How to keep kids warm and safe while enjoying the winter season

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Preventing frostbite

Young child wearing colorful clothes laughing in the snow
  • Prevent frostbite by checking the wind chill, wear several thin layers and wear insulated boots, mittens, and hats. Make sure kids have a safe indoor place to go to take breaks and warm up periodically. 
  • If you suspect frostbite, bring your child indoors to gently warm up. Don’t rub the affected area, and don’t pop any blisters.
  • Avoid placing anything hot directly on the skin. Soak frostbitten areas of the body in warm (not hot) water for 20 to 30 minutes. Warm washcloths can be applied to frostbitten noses, ears and lips.
  • After a few minutes, dry and cover your child with blankets. Give them something warm to drink.
  • If the pain or numbness continues for more than a few minutes, call your pediatrician.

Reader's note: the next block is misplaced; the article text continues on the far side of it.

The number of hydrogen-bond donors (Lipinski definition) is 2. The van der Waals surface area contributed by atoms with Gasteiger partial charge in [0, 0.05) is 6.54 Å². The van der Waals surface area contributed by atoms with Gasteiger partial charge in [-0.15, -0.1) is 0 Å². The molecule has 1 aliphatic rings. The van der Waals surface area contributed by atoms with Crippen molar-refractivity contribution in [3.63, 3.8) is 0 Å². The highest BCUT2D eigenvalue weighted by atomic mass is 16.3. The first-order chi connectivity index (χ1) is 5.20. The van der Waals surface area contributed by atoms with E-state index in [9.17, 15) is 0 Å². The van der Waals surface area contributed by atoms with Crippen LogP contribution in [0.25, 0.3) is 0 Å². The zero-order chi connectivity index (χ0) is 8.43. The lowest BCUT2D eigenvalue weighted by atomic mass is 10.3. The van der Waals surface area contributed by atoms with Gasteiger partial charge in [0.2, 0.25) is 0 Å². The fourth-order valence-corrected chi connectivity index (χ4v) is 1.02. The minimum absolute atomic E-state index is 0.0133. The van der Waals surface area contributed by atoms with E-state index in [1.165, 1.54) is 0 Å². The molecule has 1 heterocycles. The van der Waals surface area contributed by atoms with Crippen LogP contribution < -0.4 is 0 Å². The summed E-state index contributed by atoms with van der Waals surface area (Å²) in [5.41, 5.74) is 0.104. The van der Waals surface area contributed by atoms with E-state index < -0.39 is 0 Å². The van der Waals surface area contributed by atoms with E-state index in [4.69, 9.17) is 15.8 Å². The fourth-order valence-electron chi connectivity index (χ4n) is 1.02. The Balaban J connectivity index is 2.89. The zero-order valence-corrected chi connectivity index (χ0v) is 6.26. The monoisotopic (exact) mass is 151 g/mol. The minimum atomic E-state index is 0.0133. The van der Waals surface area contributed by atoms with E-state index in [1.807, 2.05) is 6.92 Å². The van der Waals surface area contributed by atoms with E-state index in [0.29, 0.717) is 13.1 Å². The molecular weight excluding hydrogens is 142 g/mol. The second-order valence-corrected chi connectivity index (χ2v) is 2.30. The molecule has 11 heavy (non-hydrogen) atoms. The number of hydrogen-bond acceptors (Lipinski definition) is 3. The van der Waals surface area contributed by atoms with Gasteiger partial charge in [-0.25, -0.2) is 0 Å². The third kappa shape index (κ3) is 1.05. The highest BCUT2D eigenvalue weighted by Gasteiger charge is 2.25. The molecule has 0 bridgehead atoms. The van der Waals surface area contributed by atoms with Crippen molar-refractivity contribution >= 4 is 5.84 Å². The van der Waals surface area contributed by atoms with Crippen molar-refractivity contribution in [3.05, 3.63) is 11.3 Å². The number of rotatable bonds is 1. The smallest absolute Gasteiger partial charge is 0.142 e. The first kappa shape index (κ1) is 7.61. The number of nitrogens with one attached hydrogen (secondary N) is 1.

Staying safe during winter sports

  • Check for signs posted by local police or recreation departments, or call your local police department to find out which areas have been approved.
  • Always supervise children while playing and keep them away from motor vehicles.
  • Sleds, skis, or other outdoor recreation equipment should be reviewed for safety and to ensure no missing parts or jagged edges.

Enjoying the holidays

  • Gifts: Getting gifts is obviously a fun part of the holiday season, but it is not the only focus. Encourage kids to get in the spirit of the holiday by making something for a friend or a family member, or have them help you pick out something when you go shopping. Remind your kids, however, that the best gift is quality time as a family. Encourage this through playing a game together, making something together, decorating cookies, or watching a movie.
  • Let your kids help out: With the extra work to do around the holiday season comes lots of opportunities for kids to be involved and help out. Children can help set the table, decorate the house, and wrap presents. 
  • Keep routines: We love the holidays because they give us a break from the everyday, but that can also make them stressful, especially for kids who find routine comforting. Try to keep some things constant. Kids still need snack time, they still need special attention from you, and they still need a chance to unwind before bedtime.
  • Remember they are kids: Customize festivities for your kids’ frustration level. Don’t schedule more than one demanding event in a day, and make sure to include physical activity and plenty of downtime. Your kids will be grateful — and so will you.